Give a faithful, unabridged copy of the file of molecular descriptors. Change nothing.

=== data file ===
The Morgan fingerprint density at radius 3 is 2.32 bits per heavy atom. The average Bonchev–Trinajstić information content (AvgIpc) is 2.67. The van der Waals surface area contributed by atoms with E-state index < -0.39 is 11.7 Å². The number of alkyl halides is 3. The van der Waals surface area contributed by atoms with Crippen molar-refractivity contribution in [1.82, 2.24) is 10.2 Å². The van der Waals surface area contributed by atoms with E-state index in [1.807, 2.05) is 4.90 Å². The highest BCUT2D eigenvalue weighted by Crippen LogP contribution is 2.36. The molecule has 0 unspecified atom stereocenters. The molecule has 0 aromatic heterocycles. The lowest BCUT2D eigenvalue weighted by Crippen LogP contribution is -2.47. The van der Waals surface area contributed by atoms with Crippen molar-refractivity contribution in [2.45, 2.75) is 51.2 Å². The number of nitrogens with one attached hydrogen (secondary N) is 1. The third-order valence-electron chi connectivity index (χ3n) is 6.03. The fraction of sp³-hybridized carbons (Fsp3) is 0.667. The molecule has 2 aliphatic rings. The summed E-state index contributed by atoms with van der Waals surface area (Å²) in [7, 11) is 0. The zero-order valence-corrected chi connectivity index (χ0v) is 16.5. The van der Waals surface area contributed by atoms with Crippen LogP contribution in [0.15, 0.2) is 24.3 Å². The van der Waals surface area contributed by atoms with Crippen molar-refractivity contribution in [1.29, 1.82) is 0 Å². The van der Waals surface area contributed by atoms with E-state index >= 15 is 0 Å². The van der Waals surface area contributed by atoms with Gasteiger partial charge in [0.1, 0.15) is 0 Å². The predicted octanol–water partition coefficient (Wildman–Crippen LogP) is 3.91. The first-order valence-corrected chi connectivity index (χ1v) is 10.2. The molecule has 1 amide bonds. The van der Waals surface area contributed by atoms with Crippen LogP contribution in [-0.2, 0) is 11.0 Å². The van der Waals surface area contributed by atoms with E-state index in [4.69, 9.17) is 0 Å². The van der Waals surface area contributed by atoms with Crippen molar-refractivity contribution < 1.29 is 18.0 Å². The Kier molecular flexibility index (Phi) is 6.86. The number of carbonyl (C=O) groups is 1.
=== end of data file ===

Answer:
The Morgan fingerprint density at radius 3 is 2.32 bits per heavy atom. The average Bonchev–Trinajstić information content (AvgIpc) is 2.67. The van der Waals surface area contributed by atoms with E-state index < -0.39 is 11.7 Å². The number of alkyl halides is 3. The van der Waals surface area contributed by atoms with Crippen molar-refractivity contribution in [1.82, 2.24) is 10.2 Å². The van der Waals surface area contributed by atoms with E-state index in [1.807, 2.05) is 4.90 Å². The highest BCUT2D eigenvalue weighted by Crippen LogP contribution is 2.36. The molecule has 0 unspecified atom stereocenters. The molecule has 0 aromatic heterocycles. The lowest BCUT2D eigenvalue weighted by Crippen LogP contribution is -2.47. The van der Waals surface area contributed by atoms with Crippen molar-refractivity contribution in [2.45, 2.75) is 51.2 Å². The number of nitrogens with one attached hydrogen (secondary N) is 1. The third-order valence-electron chi connectivity index (χ3n) is 6.03. The fraction of sp³-hybridized carbons (Fsp3) is 0.667. The molecule has 2 aliphatic rings. The summed E-state index contributed by atoms with van der Waals surface area (Å²) in [7, 11) is 0. The zero-order valence-corrected chi connectivity index (χ0v) is 16.5. The van der Waals surface area contributed by atoms with Crippen LogP contribution in [0.15, 0.2) is 24.3 Å². The van der Waals surface area contributed by atoms with Crippen molar-refractivity contribution in [1.29, 1.82) is 0 Å². The van der Waals surface area contributed by atoms with E-state index >= 15 is 0 Å². The van der Waals surface area contributed by atoms with Gasteiger partial charge in [0.1, 0.15) is 0 Å². The predicted octanol–water partition coefficient (Wildman–Crippen LogP) is 3.91. The first-order valence-corrected chi connectivity index (χ1v) is 10.2. The molecule has 1 amide bonds. The van der Waals surface area contributed by atoms with Crippen LogP contribution in [-0.2, 0) is 11.0 Å². The van der Waals surface area contributed by atoms with E-state index in [4.69, 9.17) is 0 Å². The van der Waals surface area contributed by atoms with Crippen molar-refractivity contribution < 1.29 is 18.0 Å². The Kier molecular flexibility index (Phi) is 6.86. The number of carbonyl (C=O) groups is 1.